We previously shown that mutant MCP‐1 gene transfection into muscle cells by in vivo electroporation prevents the development of bleomycin‐induced pulmonary fibrosis in mice.7 Skeletal muscle cells infected with an expression plasmid can produce a secreted protein into the circulating blood.8 Soluble TGFRII has been shown to inhibit bleomycin‐induced pulmonary fibrosis in the hamster.9 To investigate the new anti‐TGF‐β1 therapy in this model, we developed a transfection strategy using in vivo electroporation that comprises transfection of the sTGFRII gene into skeletal muscles as a biofactory for anti‐TGF‐β1 therapy in the lungs. We hypothesised that muscle cells infected with the sTGFRII gene would secrete sTGFRII protein into the circulating blood, and that this protein would then capture TGF‐β1 in the lung tissue, thereby blocking its signalling. This novel strategy to inhibit TGF‐β1 signalling should be considered in the treatment of lung injury and fibrosis.

Methods

Soluble TGFRII gene transfection into muscle cells by in vivo electroporation

The entire extracellular domain of TGFRII fused to the FC portion of human IgG1 was cloned into the Xho1 and Xba1 sites of the eukaryotic expression vector pCDM. Mice were anaesthetised by an intraperitoneal injection of pentobarbital sodium (Schering‐Plough, San Diego, California, USA) and in vivo electroporation was performed as previously described.7 Briefly, the sTGFRII expression plasmid vector (50 μg/50 μl of saline) or empty vector pCDM was injected into the femoral muscle with a 27‐gauge needle. Immediately after the plasmid injection, a pair of electrode needles (Tokiwa Science, Fukuoka, Japan) spaced 5 mm apart were inserted into the femoral muscle, one on each side of the injected site. Six 100‐V square wave pulses (spaced 1 s apart) were applied with an electric pulse generator CUY201 (BTX Corp., San Diego, California, USA), and the wound was closed.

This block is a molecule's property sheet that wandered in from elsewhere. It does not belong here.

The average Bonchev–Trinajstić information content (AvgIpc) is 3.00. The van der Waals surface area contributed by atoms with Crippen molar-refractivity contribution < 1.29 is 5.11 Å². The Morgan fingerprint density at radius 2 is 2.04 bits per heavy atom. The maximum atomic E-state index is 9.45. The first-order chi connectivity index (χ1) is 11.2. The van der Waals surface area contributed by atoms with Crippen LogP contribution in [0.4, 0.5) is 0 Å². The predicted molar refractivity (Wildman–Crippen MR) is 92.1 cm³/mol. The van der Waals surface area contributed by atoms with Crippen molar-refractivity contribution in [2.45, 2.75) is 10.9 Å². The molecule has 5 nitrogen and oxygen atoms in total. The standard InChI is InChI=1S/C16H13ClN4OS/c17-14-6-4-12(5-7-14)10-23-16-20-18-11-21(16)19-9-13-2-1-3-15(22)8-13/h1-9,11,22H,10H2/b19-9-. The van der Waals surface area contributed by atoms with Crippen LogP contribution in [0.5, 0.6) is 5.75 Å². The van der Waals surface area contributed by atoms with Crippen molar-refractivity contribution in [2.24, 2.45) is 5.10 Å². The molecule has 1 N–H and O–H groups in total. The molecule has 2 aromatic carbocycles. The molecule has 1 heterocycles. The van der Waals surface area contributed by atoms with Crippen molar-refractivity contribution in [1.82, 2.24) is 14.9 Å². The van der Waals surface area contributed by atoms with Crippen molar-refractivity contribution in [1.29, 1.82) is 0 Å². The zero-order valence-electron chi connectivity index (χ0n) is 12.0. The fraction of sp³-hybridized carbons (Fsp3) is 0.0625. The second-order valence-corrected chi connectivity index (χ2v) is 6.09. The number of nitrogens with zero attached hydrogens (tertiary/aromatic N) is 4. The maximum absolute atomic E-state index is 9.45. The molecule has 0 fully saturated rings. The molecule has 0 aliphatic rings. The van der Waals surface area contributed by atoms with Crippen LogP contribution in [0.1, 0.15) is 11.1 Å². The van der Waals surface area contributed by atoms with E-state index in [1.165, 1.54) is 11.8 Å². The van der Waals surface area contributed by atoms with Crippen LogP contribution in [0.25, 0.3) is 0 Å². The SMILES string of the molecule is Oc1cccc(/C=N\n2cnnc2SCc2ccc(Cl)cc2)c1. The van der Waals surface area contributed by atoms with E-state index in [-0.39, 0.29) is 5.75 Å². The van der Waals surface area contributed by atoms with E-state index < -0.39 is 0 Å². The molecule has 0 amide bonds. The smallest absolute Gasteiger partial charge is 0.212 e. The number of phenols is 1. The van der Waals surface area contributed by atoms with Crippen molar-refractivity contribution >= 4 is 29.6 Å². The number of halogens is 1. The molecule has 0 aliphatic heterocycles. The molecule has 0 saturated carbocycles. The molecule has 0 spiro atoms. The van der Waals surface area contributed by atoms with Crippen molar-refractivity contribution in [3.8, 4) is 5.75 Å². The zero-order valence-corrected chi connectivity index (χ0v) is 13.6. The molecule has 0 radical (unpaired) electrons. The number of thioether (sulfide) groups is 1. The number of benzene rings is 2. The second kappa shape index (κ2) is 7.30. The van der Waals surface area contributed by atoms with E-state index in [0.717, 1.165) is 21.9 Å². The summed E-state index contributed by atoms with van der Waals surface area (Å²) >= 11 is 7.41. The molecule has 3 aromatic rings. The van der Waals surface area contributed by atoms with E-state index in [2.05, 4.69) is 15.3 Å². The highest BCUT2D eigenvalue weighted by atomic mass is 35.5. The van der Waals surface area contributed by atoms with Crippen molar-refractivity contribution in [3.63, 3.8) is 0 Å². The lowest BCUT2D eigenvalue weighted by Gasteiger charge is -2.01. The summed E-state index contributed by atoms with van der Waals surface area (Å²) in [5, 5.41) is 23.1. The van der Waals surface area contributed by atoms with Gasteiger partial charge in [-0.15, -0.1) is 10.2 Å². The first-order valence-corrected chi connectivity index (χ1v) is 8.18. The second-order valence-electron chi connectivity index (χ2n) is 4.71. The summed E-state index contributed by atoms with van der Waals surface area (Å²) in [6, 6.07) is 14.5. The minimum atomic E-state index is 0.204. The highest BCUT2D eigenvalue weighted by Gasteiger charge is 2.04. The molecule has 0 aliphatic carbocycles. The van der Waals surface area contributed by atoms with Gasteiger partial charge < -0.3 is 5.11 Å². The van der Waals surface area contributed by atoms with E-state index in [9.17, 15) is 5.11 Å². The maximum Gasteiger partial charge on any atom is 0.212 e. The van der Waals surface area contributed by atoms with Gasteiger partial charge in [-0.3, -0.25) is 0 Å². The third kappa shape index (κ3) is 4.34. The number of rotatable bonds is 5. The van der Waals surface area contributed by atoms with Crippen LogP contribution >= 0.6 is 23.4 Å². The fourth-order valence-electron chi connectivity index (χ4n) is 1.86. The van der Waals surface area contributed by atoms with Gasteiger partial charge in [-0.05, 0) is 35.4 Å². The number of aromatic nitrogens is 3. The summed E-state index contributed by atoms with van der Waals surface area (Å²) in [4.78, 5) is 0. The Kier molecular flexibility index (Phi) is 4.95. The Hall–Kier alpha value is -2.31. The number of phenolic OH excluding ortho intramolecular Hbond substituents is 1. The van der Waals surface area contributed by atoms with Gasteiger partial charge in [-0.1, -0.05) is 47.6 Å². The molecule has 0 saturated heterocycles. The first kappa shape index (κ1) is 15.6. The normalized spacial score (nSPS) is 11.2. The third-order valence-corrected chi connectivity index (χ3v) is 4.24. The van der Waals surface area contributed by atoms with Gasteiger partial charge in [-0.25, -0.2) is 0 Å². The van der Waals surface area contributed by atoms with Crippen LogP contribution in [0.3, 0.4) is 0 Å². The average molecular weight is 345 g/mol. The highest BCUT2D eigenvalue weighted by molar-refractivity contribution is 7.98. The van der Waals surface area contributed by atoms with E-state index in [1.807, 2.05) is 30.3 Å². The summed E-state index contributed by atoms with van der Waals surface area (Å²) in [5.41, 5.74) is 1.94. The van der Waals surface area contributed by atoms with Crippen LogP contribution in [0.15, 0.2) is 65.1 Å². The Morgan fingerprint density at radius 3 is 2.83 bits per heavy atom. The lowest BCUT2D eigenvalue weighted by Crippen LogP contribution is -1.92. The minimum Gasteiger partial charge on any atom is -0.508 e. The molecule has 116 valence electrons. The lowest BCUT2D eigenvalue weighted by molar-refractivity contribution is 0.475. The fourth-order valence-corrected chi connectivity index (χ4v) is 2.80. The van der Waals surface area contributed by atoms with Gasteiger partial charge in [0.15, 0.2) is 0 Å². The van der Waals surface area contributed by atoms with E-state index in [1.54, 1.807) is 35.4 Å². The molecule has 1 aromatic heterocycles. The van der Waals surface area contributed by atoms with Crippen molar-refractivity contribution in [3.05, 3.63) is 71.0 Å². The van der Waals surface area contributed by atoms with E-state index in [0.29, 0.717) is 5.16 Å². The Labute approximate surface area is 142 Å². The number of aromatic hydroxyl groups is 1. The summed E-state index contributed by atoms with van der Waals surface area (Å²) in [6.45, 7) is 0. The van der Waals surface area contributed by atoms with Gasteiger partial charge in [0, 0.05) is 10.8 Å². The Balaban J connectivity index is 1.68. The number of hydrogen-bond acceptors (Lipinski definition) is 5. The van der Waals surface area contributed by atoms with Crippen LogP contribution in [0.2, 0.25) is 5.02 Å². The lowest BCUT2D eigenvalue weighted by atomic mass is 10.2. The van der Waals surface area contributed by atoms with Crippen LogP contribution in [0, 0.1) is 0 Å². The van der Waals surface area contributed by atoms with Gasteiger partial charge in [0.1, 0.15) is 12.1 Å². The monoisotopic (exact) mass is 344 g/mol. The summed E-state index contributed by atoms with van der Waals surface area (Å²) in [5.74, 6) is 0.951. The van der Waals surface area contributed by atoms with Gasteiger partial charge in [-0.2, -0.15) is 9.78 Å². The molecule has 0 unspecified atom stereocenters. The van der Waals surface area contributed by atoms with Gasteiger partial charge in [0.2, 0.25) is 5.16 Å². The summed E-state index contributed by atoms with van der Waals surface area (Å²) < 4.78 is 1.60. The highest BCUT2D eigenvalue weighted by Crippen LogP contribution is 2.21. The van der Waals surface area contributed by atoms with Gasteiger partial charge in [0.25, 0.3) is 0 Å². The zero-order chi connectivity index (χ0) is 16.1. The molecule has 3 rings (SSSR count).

Analysis of sTGFRII expression by measuring human IgG in serum

At 1, 3, 5, 7, 10 and 14 days after gene transfection, three mice were killed at each time point and serum was obtained. Soluble TGFRII concentrations in serum were assayed with ELISA for human IgG1. Soluble TGFRII was detectable between 1 and 14 days in the serum; it significantly increased between 3 and 10 days after gene transfer (fig 11).). Based on these findings, we injected the sTGFRII gene at 3 days before or 4 days after the bleomycin instillation in order to examine the significance of TGF‐β1 signalling on the early inflammatory phase (day 0 to day 7) or the fibrotic phase (day 7 to day 14) in this model, respectively.

figure cp39396.f1
Figure 1 Time course of human IgG concentration in the serum after intramuscular gene transfection. Data are shown as mean (SEM) from five mice. Significance was compared with mice of day 0 (*p<0.05).

Model of bleomycin‐induced pneumopathy